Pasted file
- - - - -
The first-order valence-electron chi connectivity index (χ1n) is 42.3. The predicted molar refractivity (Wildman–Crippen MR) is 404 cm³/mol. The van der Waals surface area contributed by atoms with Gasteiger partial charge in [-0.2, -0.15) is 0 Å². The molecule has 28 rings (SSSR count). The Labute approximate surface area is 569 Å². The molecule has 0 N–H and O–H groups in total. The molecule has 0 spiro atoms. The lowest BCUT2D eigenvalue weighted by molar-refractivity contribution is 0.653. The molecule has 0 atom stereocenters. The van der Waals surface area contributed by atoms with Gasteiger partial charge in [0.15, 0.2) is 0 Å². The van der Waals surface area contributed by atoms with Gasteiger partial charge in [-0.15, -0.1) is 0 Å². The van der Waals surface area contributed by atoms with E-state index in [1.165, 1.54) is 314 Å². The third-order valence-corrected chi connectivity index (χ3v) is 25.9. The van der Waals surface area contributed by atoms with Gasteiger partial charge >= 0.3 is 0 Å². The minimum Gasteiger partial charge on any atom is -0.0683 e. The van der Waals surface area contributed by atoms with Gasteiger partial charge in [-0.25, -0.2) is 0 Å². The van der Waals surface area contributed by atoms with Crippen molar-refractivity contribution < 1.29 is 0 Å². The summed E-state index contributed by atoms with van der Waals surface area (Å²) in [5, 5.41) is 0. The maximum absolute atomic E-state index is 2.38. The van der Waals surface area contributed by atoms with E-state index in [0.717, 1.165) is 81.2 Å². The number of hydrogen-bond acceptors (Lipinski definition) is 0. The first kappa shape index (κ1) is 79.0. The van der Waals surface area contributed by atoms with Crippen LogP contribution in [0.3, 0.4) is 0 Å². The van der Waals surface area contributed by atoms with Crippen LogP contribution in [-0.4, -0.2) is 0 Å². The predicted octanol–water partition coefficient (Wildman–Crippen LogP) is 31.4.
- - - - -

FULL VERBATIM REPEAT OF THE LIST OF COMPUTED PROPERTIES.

The first-order valence-electron chi connectivity index (χ1n) is 42.3. The predicted molar refractivity (Wildman–Crippen MR) is 404 cm³/mol. The van der Waals surface area contributed by atoms with Gasteiger partial charge in [-0.2, -0.15) is 0 Å². The molecule has 28 rings (SSSR count). The Labute approximate surface area is 569 Å². The molecule has 0 N–H and O–H groups in total. The molecule has 0 spiro atoms. The lowest BCUT2D eigenvalue weighted by molar-refractivity contribution is 0.653. The molecule has 0 atom stereocenters. The van der Waals surface area contributed by atoms with Gasteiger partial charge in [0.15, 0.2) is 0 Å². The van der Waals surface area contributed by atoms with Gasteiger partial charge in [-0.15, -0.1) is 0 Å². The van der Waals surface area contributed by atoms with E-state index in [1.165, 1.54) is 314 Å². The third-order valence-corrected chi connectivity index (χ3v) is 25.9. The van der Waals surface area contributed by atoms with Gasteiger partial charge >= 0.3 is 0 Å². The minimum Gasteiger partial charge on any atom is -0.0683 e. The van der Waals surface area contributed by atoms with Gasteiger partial charge in [-0.25, -0.2) is 0 Å². The van der Waals surface area contributed by atoms with Crippen molar-refractivity contribution < 1.29 is 0 Å². The summed E-state index contributed by atoms with van der Waals surface area (Å²) in [5, 5.41) is 0. The maximum absolute atomic E-state index is 2.38. The van der Waals surface area contributed by atoms with E-state index in [0.717, 1.165) is 81.2 Å². The number of hydrogen-bond acceptors (Lipinski definition) is 0. The first kappa shape index (κ1) is 79.0. The van der Waals surface area contributed by atoms with Crippen LogP contribution in [0.3, 0.4) is 0 Å². The van der Waals surface area contributed by atoms with Crippen LogP contribution in [-0.4, -0.2) is 0 Å². The predicted octanol–water partition coefficient (Wildman–Crippen LogP) is 31.4.